I think the best way of summing up the Twins' 2021 season is Byron Buxton, after missing a month of time and building up some of the best numbers of baseball, immediately breaking his finger on a pitch and being out for even more time now.
The small glint of hope, and the crushing realization that it is finite and already over. The Minnesota Twins.
I can't help but feel bad for these guys after all this. Next to the Vikings, the Twins have come closest to breaking the 30 year Minnesota sports title drought, had the incredible 2019 year where they outhit everybody [thanks, arguably, to Rob Manfred juicing the balls], and have accumulated such league-talents as Nelson Cruz, Josh Donaldson, Andrelton Simmons and Kenta Maeda. And yet they just dropped below the Tigers in the standings, are sitting at last in a basically-clinched AL Central [the White Sox have it, and by it, I mean a healthy starting rotation, Cleveland], and just lost Byron Buxton again.
What's there left to do but shake one's head?
The Twins this season have had to rush to build their team around new callups like Trevor Larnach, Ben Rodtvedt, Alex Kirilloff, Nick Gordon, Bailey Ober and Ryan Jeffers. Some of them, like Larnach and Gordon, are working pretty well. A lot of them aren't. It's very hard to roll out a great deal of the next generation of a team while the previous one is still intact, and expect them to jump right to it. Come on, Nelson Cruz is still here. Miguel Sano is still on the initial contract. Give this a rest for a moment, man. I understand that a lot of people are getting injured, but this is how you confuse people.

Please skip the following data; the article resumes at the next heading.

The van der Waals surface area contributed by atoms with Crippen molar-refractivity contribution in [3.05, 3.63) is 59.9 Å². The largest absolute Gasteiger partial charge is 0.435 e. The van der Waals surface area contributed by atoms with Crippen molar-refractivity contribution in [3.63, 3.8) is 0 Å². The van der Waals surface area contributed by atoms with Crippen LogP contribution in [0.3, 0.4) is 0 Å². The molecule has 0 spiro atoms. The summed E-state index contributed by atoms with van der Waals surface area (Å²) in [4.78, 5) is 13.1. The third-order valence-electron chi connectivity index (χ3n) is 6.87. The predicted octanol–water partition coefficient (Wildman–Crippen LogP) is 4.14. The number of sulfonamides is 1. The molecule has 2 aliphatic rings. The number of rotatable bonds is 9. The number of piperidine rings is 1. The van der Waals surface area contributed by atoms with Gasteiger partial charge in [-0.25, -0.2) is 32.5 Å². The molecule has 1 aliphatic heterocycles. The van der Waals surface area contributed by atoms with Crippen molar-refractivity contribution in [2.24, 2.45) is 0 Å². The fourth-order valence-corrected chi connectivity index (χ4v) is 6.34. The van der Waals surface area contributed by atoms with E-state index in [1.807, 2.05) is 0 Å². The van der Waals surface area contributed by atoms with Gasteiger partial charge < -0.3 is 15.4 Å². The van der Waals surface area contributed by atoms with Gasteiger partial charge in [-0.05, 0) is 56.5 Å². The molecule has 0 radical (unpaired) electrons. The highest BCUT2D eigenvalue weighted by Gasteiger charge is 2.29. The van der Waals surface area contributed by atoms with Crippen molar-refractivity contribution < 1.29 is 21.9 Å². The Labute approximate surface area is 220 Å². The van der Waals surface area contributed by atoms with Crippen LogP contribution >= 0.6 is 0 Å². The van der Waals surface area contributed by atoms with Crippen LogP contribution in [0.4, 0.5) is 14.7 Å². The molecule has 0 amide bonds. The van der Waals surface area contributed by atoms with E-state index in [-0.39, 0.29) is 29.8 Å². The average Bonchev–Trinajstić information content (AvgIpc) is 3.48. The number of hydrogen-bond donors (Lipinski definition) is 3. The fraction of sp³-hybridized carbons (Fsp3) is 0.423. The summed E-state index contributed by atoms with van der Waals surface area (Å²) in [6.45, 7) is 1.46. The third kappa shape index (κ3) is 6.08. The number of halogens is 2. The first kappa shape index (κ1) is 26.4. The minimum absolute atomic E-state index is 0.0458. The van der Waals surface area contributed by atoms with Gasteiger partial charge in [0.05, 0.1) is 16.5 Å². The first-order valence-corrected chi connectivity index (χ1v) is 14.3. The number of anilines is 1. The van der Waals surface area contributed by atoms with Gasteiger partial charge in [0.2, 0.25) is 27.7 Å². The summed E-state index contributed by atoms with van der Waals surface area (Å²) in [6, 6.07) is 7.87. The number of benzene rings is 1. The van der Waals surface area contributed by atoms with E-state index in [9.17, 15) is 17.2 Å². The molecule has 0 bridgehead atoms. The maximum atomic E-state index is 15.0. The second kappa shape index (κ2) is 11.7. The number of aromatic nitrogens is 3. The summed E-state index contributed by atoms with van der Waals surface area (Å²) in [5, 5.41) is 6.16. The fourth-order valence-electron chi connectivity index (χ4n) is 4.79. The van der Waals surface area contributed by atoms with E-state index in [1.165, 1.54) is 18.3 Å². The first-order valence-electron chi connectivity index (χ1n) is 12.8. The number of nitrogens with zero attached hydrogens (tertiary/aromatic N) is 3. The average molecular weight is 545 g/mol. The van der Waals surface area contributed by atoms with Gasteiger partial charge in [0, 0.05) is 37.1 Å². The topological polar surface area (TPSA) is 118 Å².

It must not be very fun for Jorge Polanco, having a nice enough season but still only hitting .249. Polanco, a lot like Mike Zunino and Drew Smyly and other players I despise, came to prominence for seasons that, by my standards, weren't very good, and were sort of expected to continue to the level of their one good season but haven't. But Polanco is very valuable in WAR terms, is alright defensively, and hits enough to sort of be a solvent overall hitter. He's not spectacular, and hasn't been since 2019, but because he's one of the few players in Minneapolis not completely disappointing people, he's getting traction. Plus, Donaldson and Simmons are both pulling pretty pedestrian, one-dimensional seasons thus far, which is honestly pretty disappointing, and Maeda, while better than he was to start the season, needs to pick up the pace.
I wish things weren't so dire for the Twins, but this is the way things go some years. Never a middle ground, either 1st or last. Which means maybe they'll have a chance next year.
Coming Tomorrow- After hopping from team to team for 5 seasons, who would have thought that Cincinnati of all places would be a competent home for this guy?